Okay it's time to get started! Let's roll up our sleeves, grab some sunscreen and turn on the hose! I must admit that was always a daunting task for me, however, focusing on the end result helped motivate me to put muscles to use that were dormant all winter long! Feel yourself quietly sitting on the finished deck or patio, enjoying a glass of wine, with the faint smell of steaks grilling on the barbeque. . . and then remember it's 5 o'clock somewhere! Linda
By: Lisa Kaplan Gordon
Published: March 28, 2012
The spring cleaning chore with the most fun potential is prepping your deck or patio for spring. Here’s how to do it with a touch of fun.
Water toy #1: A pressure washer
If you don’t have a pressure washer in your tool shed, you’re missing out. Spring is a good time to add one to your arsenal of lean, green cleaning machines. They blast away dirt mostly without harsh chemicals, which is good for the planet and your deck and patio plants.
Plus, they’ve come down in price, and are easier to manage than they used to be, making pressure washing your deck and patio much more fun and much less hassle.
A 1,500 to 2,000 PSI machine, gas or electric ($90-$300), will take care of most outdoor spring cleaning chores — decks, patio furniture, umbrellas, flagstone.
Most models have a detergent chamber or two, so you can add a little earth-friendly soap if you need more cleaning macho.
You also can rent one for $40-$75 a day.
Tip: Don’t rent one heavier than you can handle. That will take all the fun out of it. It’s tempting to go for power, but your deck and patio shouldn’t need the heavy hitter unless you’ve become an expert at deferred maintenance.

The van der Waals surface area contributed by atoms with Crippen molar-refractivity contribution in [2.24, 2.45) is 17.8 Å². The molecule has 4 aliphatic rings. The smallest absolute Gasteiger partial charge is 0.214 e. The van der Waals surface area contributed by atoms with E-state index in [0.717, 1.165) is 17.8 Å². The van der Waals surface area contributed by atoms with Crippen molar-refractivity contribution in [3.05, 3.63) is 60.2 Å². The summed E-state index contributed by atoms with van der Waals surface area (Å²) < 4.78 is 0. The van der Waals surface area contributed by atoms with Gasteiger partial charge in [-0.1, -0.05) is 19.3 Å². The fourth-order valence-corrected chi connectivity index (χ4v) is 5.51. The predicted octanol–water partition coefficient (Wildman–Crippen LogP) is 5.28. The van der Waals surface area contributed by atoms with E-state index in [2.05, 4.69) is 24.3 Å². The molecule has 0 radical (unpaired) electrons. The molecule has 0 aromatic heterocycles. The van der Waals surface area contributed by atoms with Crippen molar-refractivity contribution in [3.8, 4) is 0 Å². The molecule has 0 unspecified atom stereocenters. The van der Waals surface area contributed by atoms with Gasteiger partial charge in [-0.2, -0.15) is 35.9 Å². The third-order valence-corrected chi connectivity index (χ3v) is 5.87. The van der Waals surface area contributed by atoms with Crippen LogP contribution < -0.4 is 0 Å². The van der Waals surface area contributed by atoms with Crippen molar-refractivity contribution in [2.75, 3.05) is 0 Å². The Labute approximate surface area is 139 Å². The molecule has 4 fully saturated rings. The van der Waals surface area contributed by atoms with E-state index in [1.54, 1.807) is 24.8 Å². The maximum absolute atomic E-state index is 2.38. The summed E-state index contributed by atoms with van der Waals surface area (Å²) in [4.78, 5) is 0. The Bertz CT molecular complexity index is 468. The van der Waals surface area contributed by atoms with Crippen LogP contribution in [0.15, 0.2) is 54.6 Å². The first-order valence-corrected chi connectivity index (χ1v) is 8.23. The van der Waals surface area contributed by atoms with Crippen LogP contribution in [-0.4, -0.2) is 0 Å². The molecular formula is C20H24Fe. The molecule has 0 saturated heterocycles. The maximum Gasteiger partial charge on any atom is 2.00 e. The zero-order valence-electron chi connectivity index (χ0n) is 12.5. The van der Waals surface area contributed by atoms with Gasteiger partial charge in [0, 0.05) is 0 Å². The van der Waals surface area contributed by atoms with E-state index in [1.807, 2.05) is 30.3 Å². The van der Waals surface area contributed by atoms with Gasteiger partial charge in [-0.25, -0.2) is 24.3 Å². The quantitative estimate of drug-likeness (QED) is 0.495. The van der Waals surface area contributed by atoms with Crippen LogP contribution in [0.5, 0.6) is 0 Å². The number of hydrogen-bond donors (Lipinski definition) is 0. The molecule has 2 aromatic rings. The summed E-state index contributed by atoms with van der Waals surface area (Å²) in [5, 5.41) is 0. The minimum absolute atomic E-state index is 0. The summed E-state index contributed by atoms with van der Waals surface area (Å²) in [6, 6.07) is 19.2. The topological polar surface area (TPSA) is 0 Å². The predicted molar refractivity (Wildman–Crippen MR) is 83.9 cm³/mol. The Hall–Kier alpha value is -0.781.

Once you start playing with a power washer, you might find yourself looking for more to clean, like your siding.
Water toy #2: Standard garden hose
If you’re not the power washer sort (maybe you don’t like the noise), arm yourself with a hose. It’ll still be fun. Just pretend you’re a kid again and launch an attack on an unsuspecting family member or neighbor. Before you know it, everything will have a good soaking.
Now that you’ve got your water tool of choice, here are some tips to make the job go easier:
Patio umbrella: When you open your patio umbrella for the first time in spring, don’t be surprised to see spiders and moth cocoons. Blast them off with your garden hose. Scrub fabric with a gentle water-and-dish-detergent mixture to avoid stripping the umbrella’s water-resistant coating. When you place the umbrella back into its stand, don’t forget to tighten stand screws.
Outdoor furniture: Heloise, our favorite cleaning tipster, says a scrubbing solution of ¾ cup beach and 1 tablespoon of laundry detergent mixed into 1 gallon of warm water will brighten dingy resin lawn chairs. Vacuum wicker furniture with an upholstery attachment.
Patio pavers: Scrub with a bleach solution (1 part bleach, 10 parts water), which will get rid of stains. More stubborn stains may require treatment with muriatic acid, which is best left to professionals. To prevent future stains, lay outdoor mats on stain-prone areas, like under the grill or patio table.
Grills: The best time to clean baked on gunk is to scrub when the grill is still warm — not hot! — Which is nature’s way of softening grease and crunchies. Use a wire brush with scraper to strip off charred food. Or, soak grates in soapy water for 30 minutes, then scour with steel wool. Don’t forget to clean drip pans and ash collectors, too. To keep grills clean, spray on cooking oil before lighting, which keeps food from sticking and makes cleanup faster.
Another tip: Cut an onion in half and rub it on a warm grill either before or after you grill to keep the grill clean.
Water features: Scrub scum from your birdbaths and fountains. Mix a 1:10 bleach: water solution to kill algae, but make sure you rinse thoroughly until the water stops foaming. Use a water wiggler to keep water moving and discourage breeding mosquitoes.
Have fun and be sure to get a little wet!
Reprinted from House Logic with permission of the NATIONAL ASSOCIATION OF REALTORS®. Copyright 2012. All rights reserved.
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